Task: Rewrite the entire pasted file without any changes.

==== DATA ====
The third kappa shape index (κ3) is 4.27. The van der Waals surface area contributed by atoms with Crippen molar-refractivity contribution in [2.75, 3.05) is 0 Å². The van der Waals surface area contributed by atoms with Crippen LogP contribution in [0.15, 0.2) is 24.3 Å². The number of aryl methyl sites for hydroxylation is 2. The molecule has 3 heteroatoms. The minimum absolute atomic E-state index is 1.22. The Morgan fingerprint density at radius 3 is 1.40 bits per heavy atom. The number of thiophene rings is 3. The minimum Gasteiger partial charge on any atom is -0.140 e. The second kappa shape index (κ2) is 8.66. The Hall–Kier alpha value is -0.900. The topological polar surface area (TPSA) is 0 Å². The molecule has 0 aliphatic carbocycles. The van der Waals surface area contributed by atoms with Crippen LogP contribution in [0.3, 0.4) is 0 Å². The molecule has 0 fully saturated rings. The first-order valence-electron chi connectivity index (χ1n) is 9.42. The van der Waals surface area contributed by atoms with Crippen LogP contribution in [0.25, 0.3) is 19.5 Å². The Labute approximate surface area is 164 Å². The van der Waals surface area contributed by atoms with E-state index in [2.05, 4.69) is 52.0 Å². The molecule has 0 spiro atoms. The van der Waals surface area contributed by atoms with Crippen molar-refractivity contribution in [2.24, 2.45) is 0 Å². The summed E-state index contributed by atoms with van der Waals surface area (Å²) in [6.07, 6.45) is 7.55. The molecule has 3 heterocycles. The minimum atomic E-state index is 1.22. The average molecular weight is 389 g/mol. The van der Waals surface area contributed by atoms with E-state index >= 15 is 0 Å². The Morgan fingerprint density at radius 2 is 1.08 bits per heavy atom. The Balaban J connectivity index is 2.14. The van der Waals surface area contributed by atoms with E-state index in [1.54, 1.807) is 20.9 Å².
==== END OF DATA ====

The third kappa shape index (κ3) is 4.27. The van der Waals surface area contributed by atoms with Crippen molar-refractivity contribution in [2.75, 3.05) is 0 Å². The van der Waals surface area contributed by atoms with Crippen LogP contribution in [0.15, 0.2) is 24.3 Å². The number of aryl methyl sites for hydroxylation is 2. The molecule has 3 heteroatoms. The minimum absolute atomic E-state index is 1.22. The Morgan fingerprint density at radius 3 is 1.40 bits per heavy atom. The number of thiophene rings is 3. The minimum Gasteiger partial charge on any atom is -0.140 e. The second kappa shape index (κ2) is 8.66. The Hall–Kier alpha value is -0.900. The topological polar surface area (TPSA) is 0 Å². The molecule has 0 aliphatic carbocycles. The van der Waals surface area contributed by atoms with Crippen LogP contribution in [0.3, 0.4) is 0 Å². The molecule has 0 fully saturated rings. The first-order valence-electron chi connectivity index (χ1n) is 9.42. The van der Waals surface area contributed by atoms with Crippen LogP contribution in [0.25, 0.3) is 19.5 Å². The Labute approximate surface area is 164 Å². The van der Waals surface area contributed by atoms with E-state index in [2.05, 4.69) is 52.0 Å². The molecule has 0 spiro atoms. The van der Waals surface area contributed by atoms with Crippen molar-refractivity contribution in [2.24, 2.45) is 0 Å². The summed E-state index contributed by atoms with van der Waals surface area (Å²) in [6.07, 6.45) is 7.55. The molecule has 3 heterocycles. The minimum atomic E-state index is 1.22. The average molecular weight is 389 g/mol. The van der Waals surface area contributed by atoms with E-state index >= 15 is 0 Å². The Morgan fingerprint density at radius 2 is 1.08 bits per heavy atom. The Balaban J connectivity index is 2.14. The van der Waals surface area contributed by atoms with E-state index in [1.54, 1.807) is 20.9 Å².